Bacterial diseases - colisepticemia, Biology

Bacterial diseases

Colisepticemia

Colisepticemia, also known as colibacillosis caused by Escherichia coli, is the commonest disease condition in ill-managed organized poultry units. E. coli is part of the normal healthy intestinal microflora in chickens as well as other animals but act as a pathogen under immunosuppressive conditions, poor nutrition and management or severe stress. The disease occurs either as an acute generalized fatal from or chronic debilitating from. The morbidity varies whereas mortality is 5-20% but may be higher when associated with other co-existing diseases like mycoplasmosis. The infectious agent is moderately resistant in the environment, but is susceptible to common disinfectants.

Infection spreads generally via feed and water but manual contamination of fertile eggs may lead to hatching of infected chicks. Transmission is also possible by inhalation and via fomites.

Symptoms and lesions: The clinical symptoms are distended abdomen and tendency to huddle. The chicks and growers may show higher mortality, ruffled feathers, diarrhoea, pasty vents, respiratory signs like coughing, sneezing, loss of appetite, poor growth, and omphalitis; whereas the adult and laying birds show variable symptoms including drop in egg production.

Significant post-mortem (PM) changes include air sacculitis, congested or pneumonic lungs, pericarditis, enlargement of liver and spleen, peritonitis, salpingitis, enteritis and presence of pseudo-membranes over visceral organs. Some strains of E.

Table- OIE classification of List A and B diseases

               Bacterial diseases                                                   Classification

 

 

l

Colibacillosis/colisepticemia

-

l

Salmonella infections

-

l

Bacillary white diarrhoea (Salmonella Pullorum)

OIE List B

l

Fowl typhoid (Salmonella Gallinarum)

OIE List B

l

Paratyphoid infections

-

l

Fowl cholera (pasteurellosis)

OIE List B

l

Duck septicemia

-

l

Erysipelas

-

l

Infectious coryza

-

l

Listeriosis

-

l

Campylobacter infection

-

l

Ulcerative enteritis (quail disease)

-

l

Necrotic enteritis

-

l

Gangrenous dermatitis (necrotic dermatitis)

-

l

Botulism

-

l

Tuberculosis

OIE List B

l

Spirochaetosis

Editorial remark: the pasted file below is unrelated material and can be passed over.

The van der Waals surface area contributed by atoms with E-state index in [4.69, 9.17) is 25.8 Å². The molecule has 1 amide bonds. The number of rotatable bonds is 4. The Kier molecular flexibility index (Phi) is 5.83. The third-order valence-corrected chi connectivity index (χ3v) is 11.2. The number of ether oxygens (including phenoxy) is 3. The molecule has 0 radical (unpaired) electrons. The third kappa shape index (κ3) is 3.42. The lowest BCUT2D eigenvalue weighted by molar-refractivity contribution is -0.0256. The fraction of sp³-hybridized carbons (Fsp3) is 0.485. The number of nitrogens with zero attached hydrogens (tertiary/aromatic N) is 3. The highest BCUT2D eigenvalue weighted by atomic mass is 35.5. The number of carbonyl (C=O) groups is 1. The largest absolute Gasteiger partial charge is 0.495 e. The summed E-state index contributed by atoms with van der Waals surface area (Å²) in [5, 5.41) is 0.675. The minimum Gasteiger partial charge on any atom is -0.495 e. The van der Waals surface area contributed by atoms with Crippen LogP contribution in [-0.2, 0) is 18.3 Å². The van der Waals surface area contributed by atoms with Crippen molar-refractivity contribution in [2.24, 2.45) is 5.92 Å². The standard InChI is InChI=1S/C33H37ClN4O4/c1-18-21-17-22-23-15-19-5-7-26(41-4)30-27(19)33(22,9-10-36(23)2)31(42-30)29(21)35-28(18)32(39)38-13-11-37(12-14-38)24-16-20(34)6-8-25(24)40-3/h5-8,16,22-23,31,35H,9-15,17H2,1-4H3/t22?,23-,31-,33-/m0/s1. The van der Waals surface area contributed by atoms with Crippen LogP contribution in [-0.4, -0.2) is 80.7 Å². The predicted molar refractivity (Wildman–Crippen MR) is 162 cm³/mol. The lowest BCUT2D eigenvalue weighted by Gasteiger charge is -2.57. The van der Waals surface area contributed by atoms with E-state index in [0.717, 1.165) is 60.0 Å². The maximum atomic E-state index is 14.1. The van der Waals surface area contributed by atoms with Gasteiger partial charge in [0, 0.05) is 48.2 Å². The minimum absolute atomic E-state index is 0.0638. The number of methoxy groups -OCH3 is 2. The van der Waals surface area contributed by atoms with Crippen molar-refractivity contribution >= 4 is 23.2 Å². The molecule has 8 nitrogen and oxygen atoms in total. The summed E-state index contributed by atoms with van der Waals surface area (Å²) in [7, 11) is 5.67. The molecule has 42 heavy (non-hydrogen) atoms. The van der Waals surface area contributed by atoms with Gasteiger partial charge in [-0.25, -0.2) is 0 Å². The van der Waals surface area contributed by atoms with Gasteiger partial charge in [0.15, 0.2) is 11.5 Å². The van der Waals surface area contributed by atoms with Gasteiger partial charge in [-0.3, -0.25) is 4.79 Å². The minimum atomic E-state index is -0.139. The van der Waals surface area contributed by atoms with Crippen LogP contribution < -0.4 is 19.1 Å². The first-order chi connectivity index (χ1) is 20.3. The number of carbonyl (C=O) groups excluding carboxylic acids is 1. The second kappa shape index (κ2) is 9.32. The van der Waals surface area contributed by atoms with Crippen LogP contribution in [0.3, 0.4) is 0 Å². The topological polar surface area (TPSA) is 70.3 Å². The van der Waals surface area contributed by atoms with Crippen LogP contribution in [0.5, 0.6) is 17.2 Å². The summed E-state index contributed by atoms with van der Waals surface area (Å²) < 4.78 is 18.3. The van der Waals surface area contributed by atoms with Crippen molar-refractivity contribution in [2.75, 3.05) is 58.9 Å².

-

l

Mycoplasma infections incl. CRD

OIE List B

l

Chlamydiosis, ornithosis/psittacosis,

OIE List B

Fungal diseases

l

Aspergillosis

-

l

Candidiasis / moniliasis (thrush)

-

l

Mycotoxicosis

-

Viral diseases

l

Avian encephalomyelitis

-

l

Avian infectious bronchitis

OIE List B

l

Avian influenza

OIE List A

l

Avian leukosis (sarcoma group of retroviruses)

-

l

Chicken infectious anaemia

-

l

Duck plague/ duck virus enteritis

OIE List B

l

Duck viral hepatitis

OIE List B

l

Egg drop syndrome-76

-

l

Equine encephalitis (EEE, WEE, VEE)

OIE List B

l

Fowl pox

OIE List B

l

Haemorrhagic enteritis of turkeys

-

l

Hydropericardium-hepatitis syndrome/Angara disease

-

l

Inclusion body hepatitis

-

l

Infectious bursal disease

OIE List B

l

Infectious laryngotracheitis

OIE List B

l

Marek's disease

OIE List B

l

Newcastle disease

OIE List A

l

West Nile fever

-

coli are responsible for a condition called as coli-granulamatosis (Hjare's disease) characterized by the presence of granuloma in liver cecum, duodenum and mesentery.

Omphalitis or yolk sac infection is another common condition of hatchlings and chicks due to E. coli infection during the first week of hatch and may result in inflamed umbilicus, abnormal coloured unabsorbed yolk in the abdomen and peritonitis. Mortality rate may go up to 100%. Staphylococci, Pseudomonas and other opportunists may also be present as secondary infections.

Diagnosis: The diagnosis of coli infections is based on clinical symptoms, gross lesions and by the isolation of the organisms from heart blood, yolk sac and visceral organs by direct cultivation onto common media and differentiation on McConkey's agar medium wherein the E. coli colonies due to lactose fermentation look pink to brick red in colour.

Prevention and control: Good hygiene, maintenance of high standards of hatchery flock management including good quality feed and water, provision of best possible brooding conditions. Poultry owners should be educated to procure chicks from well managed flocks and hatcheries and to control the predisposing factors and infections. Antibiotics in consultation with veterinarians should be given in drinking water.

Posted Date: 9/18/2012 8:27:08 AM | Location : United States







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